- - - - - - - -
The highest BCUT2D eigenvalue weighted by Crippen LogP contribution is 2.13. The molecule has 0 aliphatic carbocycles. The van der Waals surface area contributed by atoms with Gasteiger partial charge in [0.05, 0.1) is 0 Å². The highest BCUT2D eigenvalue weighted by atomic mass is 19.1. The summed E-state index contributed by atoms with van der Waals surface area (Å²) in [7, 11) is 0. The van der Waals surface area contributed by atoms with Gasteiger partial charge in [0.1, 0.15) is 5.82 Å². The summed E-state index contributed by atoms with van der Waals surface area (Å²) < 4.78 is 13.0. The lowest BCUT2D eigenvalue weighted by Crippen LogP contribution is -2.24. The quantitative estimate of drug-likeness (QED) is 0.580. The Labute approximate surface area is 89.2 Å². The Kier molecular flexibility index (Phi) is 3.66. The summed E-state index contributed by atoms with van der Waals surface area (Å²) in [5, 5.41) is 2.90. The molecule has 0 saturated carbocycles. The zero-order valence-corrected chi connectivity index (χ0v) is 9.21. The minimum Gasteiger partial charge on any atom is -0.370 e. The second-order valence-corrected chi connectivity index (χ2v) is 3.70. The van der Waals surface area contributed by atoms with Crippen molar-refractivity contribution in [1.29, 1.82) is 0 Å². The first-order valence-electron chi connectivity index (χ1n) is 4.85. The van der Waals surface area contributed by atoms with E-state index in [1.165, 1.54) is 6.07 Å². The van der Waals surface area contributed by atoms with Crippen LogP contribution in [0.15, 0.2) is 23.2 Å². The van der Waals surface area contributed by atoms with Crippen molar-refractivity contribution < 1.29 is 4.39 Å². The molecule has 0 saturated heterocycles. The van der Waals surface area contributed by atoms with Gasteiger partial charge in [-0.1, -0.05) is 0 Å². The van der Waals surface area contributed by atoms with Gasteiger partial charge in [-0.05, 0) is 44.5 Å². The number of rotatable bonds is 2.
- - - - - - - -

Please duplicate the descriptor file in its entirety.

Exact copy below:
The highest BCUT2D eigenvalue weighted by Crippen LogP contribution is 2.13. The molecule has 0 aliphatic carbocycles. The van der Waals surface area contributed by atoms with Gasteiger partial charge in [0.05, 0.1) is 0 Å². The highest BCUT2D eigenvalue weighted by atomic mass is 19.1. The summed E-state index contributed by atoms with van der Waals surface area (Å²) in [7, 11) is 0. The van der Waals surface area contributed by atoms with Gasteiger partial charge in [0.1, 0.15) is 5.82 Å². The summed E-state index contributed by atoms with van der Waals surface area (Å²) < 4.78 is 13.0. The lowest BCUT2D eigenvalue weighted by Crippen LogP contribution is -2.24. The quantitative estimate of drug-likeness (QED) is 0.580. The Labute approximate surface area is 89.2 Å². The Kier molecular flexibility index (Phi) is 3.66. The summed E-state index contributed by atoms with van der Waals surface area (Å²) in [5, 5.41) is 2.90. The molecule has 0 saturated carbocycles. The zero-order valence-corrected chi connectivity index (χ0v) is 9.21. The minimum Gasteiger partial charge on any atom is -0.370 e. The second-order valence-corrected chi connectivity index (χ2v) is 3.70. The van der Waals surface area contributed by atoms with Crippen molar-refractivity contribution in [1.29, 1.82) is 0 Å². The first-order valence-electron chi connectivity index (χ1n) is 4.85. The van der Waals surface area contributed by atoms with E-state index in [1.165, 1.54) is 6.07 Å². The van der Waals surface area contributed by atoms with Crippen LogP contribution in [0.15, 0.2) is 23.2 Å². The van der Waals surface area contributed by atoms with Crippen molar-refractivity contribution < 1.29 is 4.39 Å². The molecule has 0 saturated heterocycles. The van der Waals surface area contributed by atoms with Gasteiger partial charge in [-0.1, -0.05) is 0 Å². The van der Waals surface area contributed by atoms with Gasteiger partial charge in [-0.05, 0) is 44.5 Å². The number of rotatable bonds is 2.